What Works


Promising Practice of the Month

USING SNAP 50-50 to Expand Workforce Services, Generate Revenue & Sustain Programs – Worksystems Inc.

Portland, OR

The Supplemental Nutrition Assistance Program (SNAP) 50-50 is a federal grant program that reimburses providers with 50% of all costs used to improve existing services or create new services for SNAP recipients. States are required by law to operate a variety of SNAP programs, including Employment & Training (E&T) programs which provide SNAP participants with the skills and training they need to succeed in the workforce. In Oregon, the state Department of Health and Human Services is responsible for managing the SNAP grant program and determining SNAP recipients.

Worksystems Inc. is an organization in Portland, Oregon, that supports the regional Workforce Development Board and invests in workforce development activities for SNAP recipients under Portland’s SNAP E&T 50-50 “Career Boost” program. Worksystems plays an intermediary role by convening and coordinating service delivery partners within a consortium program. Service providers such as community colleges and nonprofits deliver program services for SNAP participants, including career coaching, vocational training opportunities, and job placement services. The consortium approach allows Worksystems to also provide services such as transportation assistance, childcare, or housing to SNAP 50/50 recipients – benefits that are not typically included under SNAP 50/50 but fall within Worksystems’ network of providers.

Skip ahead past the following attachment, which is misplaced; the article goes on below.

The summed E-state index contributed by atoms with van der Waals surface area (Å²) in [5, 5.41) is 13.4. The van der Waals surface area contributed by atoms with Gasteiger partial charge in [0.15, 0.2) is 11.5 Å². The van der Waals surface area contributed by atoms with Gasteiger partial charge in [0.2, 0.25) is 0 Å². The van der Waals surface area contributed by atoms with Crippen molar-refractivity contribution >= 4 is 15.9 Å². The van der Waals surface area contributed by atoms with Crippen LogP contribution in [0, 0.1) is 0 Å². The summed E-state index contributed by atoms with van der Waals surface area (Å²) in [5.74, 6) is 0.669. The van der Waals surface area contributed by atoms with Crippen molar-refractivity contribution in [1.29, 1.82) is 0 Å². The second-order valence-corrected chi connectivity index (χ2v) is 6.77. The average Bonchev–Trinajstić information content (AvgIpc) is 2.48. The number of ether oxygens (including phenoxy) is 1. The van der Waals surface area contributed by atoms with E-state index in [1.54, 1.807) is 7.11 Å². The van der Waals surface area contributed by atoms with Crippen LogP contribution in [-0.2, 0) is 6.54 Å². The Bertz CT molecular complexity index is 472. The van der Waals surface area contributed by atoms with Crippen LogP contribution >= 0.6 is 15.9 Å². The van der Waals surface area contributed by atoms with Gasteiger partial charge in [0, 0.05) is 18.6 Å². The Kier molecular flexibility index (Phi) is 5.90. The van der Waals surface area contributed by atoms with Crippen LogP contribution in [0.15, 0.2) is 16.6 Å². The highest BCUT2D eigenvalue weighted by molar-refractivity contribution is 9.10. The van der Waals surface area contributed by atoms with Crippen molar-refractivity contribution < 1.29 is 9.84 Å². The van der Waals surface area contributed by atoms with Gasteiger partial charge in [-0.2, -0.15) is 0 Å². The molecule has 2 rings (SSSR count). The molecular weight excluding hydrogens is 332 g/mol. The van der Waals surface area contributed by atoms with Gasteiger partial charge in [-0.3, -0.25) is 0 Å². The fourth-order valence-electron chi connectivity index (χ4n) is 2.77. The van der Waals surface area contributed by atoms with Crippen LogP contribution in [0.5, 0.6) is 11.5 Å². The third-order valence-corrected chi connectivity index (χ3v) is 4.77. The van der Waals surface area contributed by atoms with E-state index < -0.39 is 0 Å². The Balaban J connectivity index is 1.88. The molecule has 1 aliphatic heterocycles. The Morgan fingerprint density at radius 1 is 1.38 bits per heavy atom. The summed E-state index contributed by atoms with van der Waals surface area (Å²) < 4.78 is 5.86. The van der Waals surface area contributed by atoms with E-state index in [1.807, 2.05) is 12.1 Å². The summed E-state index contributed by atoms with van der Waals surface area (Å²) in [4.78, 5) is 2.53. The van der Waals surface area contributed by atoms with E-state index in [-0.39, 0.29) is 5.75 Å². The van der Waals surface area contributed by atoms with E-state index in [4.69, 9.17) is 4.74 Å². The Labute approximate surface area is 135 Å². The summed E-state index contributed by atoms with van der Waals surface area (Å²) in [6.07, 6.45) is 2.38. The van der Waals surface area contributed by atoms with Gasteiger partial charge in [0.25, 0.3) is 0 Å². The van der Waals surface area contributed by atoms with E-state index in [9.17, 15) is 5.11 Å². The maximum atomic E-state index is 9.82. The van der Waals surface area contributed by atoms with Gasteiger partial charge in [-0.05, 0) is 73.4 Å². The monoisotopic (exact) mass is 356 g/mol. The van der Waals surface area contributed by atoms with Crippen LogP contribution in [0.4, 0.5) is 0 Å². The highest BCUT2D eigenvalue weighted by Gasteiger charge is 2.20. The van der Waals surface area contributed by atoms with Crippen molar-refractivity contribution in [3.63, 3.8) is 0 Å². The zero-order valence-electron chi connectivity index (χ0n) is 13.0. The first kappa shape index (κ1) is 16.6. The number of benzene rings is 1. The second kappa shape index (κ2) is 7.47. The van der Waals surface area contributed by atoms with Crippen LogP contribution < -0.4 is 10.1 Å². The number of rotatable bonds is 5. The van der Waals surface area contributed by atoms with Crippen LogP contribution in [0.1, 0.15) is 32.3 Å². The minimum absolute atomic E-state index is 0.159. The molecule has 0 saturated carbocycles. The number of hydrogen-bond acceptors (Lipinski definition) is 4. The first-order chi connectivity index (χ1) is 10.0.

Over the last three years, Worksystems has been able to quadruple its federal match funding from $355,000 to an anticipated $1.5 million in the upcoming year, double the number of SNAP recipients served from 402 to an anticipated 910, and increase the number of partner organizations it works with from 12 to 14. Through its consortium approach, Worksystems is now better able to serve SNAP recipients and the larger community under a “One-Stop System” which provides workforce development resources for over 50,000 people on an annual basis. Rather than competing for federal funding, providers in the area are now able to cooperate as part of a single team and provide greater benefits to the community through a single point of contact.

Have a best practice you want to share? Be next month’s Promising Practice of the Month by submitting an application here. For more information on the WDC’s Best Practice Committee contact Megan Judge, mjudge@usmayors.org or (202) 861-6735.